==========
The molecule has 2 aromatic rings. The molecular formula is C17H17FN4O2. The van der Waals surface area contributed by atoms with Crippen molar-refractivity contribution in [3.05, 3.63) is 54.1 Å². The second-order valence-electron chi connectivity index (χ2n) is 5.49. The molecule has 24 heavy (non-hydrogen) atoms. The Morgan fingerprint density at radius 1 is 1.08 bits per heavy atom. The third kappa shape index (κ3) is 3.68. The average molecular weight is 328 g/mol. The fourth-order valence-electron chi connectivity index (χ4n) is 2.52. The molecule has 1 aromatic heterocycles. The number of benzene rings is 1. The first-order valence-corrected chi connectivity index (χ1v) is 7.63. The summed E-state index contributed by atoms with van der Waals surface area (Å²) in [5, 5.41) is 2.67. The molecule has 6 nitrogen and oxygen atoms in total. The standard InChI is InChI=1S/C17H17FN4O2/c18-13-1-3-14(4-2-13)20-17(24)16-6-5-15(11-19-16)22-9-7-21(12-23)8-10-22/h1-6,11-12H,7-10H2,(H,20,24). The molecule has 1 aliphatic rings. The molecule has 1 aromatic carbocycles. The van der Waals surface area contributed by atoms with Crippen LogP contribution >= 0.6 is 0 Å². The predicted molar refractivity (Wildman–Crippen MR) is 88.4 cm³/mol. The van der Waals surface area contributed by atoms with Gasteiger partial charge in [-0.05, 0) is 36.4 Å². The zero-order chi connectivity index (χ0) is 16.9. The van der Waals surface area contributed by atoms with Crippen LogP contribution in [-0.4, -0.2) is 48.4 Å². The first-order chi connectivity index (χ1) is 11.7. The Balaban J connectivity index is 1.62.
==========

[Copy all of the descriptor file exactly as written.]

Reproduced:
The molecule has 2 aromatic rings. The molecular formula is C17H17FN4O2. The van der Waals surface area contributed by atoms with Crippen molar-refractivity contribution in [3.05, 3.63) is 54.1 Å². The second-order valence-electron chi connectivity index (χ2n) is 5.49. The molecule has 24 heavy (non-hydrogen) atoms. The Morgan fingerprint density at radius 1 is 1.08 bits per heavy atom. The third kappa shape index (κ3) is 3.68. The average molecular weight is 328 g/mol. The fourth-order valence-electron chi connectivity index (χ4n) is 2.52. The molecule has 1 aromatic heterocycles. The number of benzene rings is 1. The first-order valence-corrected chi connectivity index (χ1v) is 7.63. The summed E-state index contributed by atoms with van der Waals surface area (Å²) in [5, 5.41) is 2.67. The molecule has 6 nitrogen and oxygen atoms in total. The standard InChI is InChI=1S/C17H17FN4O2/c18-13-1-3-14(4-2-13)20-17(24)16-6-5-15(11-19-16)22-9-7-21(12-23)8-10-22/h1-6,11-12H,7-10H2,(H,20,24). The molecule has 1 aliphatic rings. The molecule has 1 aromatic carbocycles. The van der Waals surface area contributed by atoms with Crippen LogP contribution >= 0.6 is 0 Å². The predicted molar refractivity (Wildman–Crippen MR) is 88.4 cm³/mol. The van der Waals surface area contributed by atoms with Gasteiger partial charge in [-0.05, 0) is 36.4 Å². The zero-order chi connectivity index (χ0) is 16.9. The van der Waals surface area contributed by atoms with Crippen LogP contribution in [-0.4, -0.2) is 48.4 Å². The first-order chi connectivity index (χ1) is 11.7. The Balaban J connectivity index is 1.62.